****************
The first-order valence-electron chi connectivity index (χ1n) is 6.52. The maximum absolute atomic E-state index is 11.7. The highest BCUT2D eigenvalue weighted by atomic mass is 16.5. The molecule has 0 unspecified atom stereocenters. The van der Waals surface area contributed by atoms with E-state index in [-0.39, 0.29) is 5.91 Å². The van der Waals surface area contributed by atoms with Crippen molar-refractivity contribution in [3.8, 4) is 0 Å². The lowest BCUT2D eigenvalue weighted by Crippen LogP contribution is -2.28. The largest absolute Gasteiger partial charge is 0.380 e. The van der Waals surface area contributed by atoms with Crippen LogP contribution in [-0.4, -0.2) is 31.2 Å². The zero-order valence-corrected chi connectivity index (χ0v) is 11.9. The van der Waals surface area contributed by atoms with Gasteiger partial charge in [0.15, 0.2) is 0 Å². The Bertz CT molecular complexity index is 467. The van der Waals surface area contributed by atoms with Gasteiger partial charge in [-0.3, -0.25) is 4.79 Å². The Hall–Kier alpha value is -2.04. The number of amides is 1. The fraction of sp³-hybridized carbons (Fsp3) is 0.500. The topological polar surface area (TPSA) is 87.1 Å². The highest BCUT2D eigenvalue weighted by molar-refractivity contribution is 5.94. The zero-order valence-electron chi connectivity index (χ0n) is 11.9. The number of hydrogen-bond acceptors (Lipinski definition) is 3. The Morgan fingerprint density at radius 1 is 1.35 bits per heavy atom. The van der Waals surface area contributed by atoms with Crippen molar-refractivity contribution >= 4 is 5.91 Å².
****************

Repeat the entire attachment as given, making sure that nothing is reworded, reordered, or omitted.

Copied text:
The first-order valence-electron chi connectivity index (χ1n) is 6.52. The maximum absolute atomic E-state index is 11.7. The highest BCUT2D eigenvalue weighted by atomic mass is 16.5. The molecule has 0 unspecified atom stereocenters. The van der Waals surface area contributed by atoms with E-state index in [-0.39, 0.29) is 5.91 Å². The van der Waals surface area contributed by atoms with Crippen molar-refractivity contribution in [3.8, 4) is 0 Å². The lowest BCUT2D eigenvalue weighted by Crippen LogP contribution is -2.28. The largest absolute Gasteiger partial charge is 0.380 e. The van der Waals surface area contributed by atoms with Crippen LogP contribution in [-0.4, -0.2) is 31.2 Å². The zero-order valence-corrected chi connectivity index (χ0v) is 11.9. The van der Waals surface area contributed by atoms with Gasteiger partial charge in [0.15, 0.2) is 0 Å². The Bertz CT molecular complexity index is 467. The van der Waals surface area contributed by atoms with Gasteiger partial charge in [-0.3, -0.25) is 4.79 Å². The Hall–Kier alpha value is -2.04. The number of amides is 1. The fraction of sp³-hybridized carbons (Fsp3) is 0.500. The topological polar surface area (TPSA) is 87.1 Å². The highest BCUT2D eigenvalue weighted by molar-refractivity contribution is 5.94. The zero-order valence-electron chi connectivity index (χ0n) is 11.9. The number of hydrogen-bond acceptors (Lipinski definition) is 3. The Morgan fingerprint density at radius 1 is 1.35 bits per heavy atom. The van der Waals surface area contributed by atoms with Crippen molar-refractivity contribution >= 4 is 5.91 Å².